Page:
𝗛𝗮𝗽𝗽𝘆 𝗽𝘂𝗯𝗹𝗶𝗰𝗮𝘁𝗶𝗼𝗻 𝗱𝗮𝘆 𝘁𝗼 𝙉𝙤𝙩𝙝𝙞𝙣𝙜 𝙈𝙤𝙧𝙚 𝘿𝙖𝙣𝙜𝙚𝙧𝙤𝙪𝙨 𝗯𝘆 𝗔𝗹𝗹𝗲𝗻 𝗘𝘀𝗸𝗲𝗻!
In 1976, freshman Boady Sanden’s widowed, depressed, and overwhelmed mother sends him to St. Ignacius high school, a private Catholic school, after getting into trouble with the wrong crowd. He is friendless and awkward, drawing band logos in a notebook to avoid the attention of the popular boys who enjoy tormenting him. With only his dog and his next-door neighbor, Hoke, as company, Boady dreams of leaving Jessup, Missouri behind and is only waiting until he turns sixteen.
That same year, Lida Poe, an African American bookkeeper at Ryke Manufacturing disappears, and town gossip says she left with $100,000 of embezzled funds. Ryke’s home office sends Charles Egin to manage the plant and clean up the operations. Charles, his wife, and his son, Thomas, Boady’s age, move across the street from Boady on rural Frog Hollow Road.
Boady’s been so busy keeping his head down, he’s noticed little about the tensions in town, but when the black family moves across the street, he is drawn into the racial battlefield of the community and confronted with the prejudices both his classmates and he himself hold. With a new awareness of the secrets people hold, he sees new dimensions in Hoke, Wally Schenicker, his boss at the drywall company down the road, and even his mother.
As Boady and Thomas hone onto the mystery behind Lida Poe’s disappearance, Boady is forced to choose loyalties—and the wrong decision may be deadly for him, his friends, and his family.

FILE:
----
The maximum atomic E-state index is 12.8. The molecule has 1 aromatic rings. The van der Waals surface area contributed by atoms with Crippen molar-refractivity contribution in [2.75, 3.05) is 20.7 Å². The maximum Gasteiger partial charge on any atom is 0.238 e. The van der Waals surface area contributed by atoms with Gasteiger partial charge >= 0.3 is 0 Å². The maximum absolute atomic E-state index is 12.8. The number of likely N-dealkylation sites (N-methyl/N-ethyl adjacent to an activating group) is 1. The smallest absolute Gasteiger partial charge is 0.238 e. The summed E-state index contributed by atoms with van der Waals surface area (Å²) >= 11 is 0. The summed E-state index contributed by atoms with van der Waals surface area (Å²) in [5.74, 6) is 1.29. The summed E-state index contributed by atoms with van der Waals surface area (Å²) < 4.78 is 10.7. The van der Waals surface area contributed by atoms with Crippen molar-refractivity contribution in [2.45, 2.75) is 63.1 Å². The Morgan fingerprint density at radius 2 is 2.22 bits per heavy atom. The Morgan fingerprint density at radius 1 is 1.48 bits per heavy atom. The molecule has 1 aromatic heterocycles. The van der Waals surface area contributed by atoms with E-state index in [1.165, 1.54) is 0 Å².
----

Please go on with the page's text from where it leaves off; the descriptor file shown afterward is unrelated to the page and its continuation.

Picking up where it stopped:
𝙉𝙤𝙩𝙝𝙞𝙣𝙜 𝙈𝙤𝙧𝙚 𝘿𝙖𝙣𝙜𝙚𝙧𝙤𝙪𝙨 deftly combines mystery and bildungsroman, charting Boady’s growing compassion, both for others and himself and challenging assumptions about race, personality, and motivation. While I found this a compelling read, I was incensed by the injustice Boady both uncovered and experienced. The rural mid-1970s Missouri setting focuses the mystery and allows Esken to bring race to the forefront, with discrimination more overt and the Civil Rights Legislation still just over a decade old. At the same time, the themes are highly relevant to today’s society.
For me, the dialogue, though, was a bit of a challenge. I trust that the author reliably represented the local dialect, but it was slightly awkward. I also wish that some of the minor characters such as Mrs. Elgin and Diana, one of Boady’s classmates, had been given more development. However, this is definitely a worthwhile book for readers who enjoy coming of age stories, literary mysteries, or novels about social issues.
𝑻𝒉𝒂𝒏𝒌 𝒚𝒐𝒖 𝒕𝒐 𝑵𝒆𝒕𝑮𝒂𝒍𝒍𝒆𝒚 𝒂𝒏𝒅 𝑴𝒖𝒍𝒉𝒐𝒍𝒍𝒂𝒏𝒅 𝑩𝒐𝒐𝒌𝒔 𝒇𝒐𝒓 𝒑𝒓𝒐𝒗𝒊𝒅𝒊𝒏𝒈 𝒂𝒏 𝒂𝒅𝒗𝒂𝒏𝒄𝒆 𝒓𝒆𝒂𝒅𝒊𝒏𝒈 𝒄𝒐𝒑𝒚 𝒊𝒏 𝒆𝒙𝒄𝒉𝒂𝒏𝒈𝒆 𝒇𝒐𝒓 𝒂𝒏 𝒉𝒐𝒏𝒆𝒔𝒕 𝒓𝒆𝒗𝒊𝒆𝒘.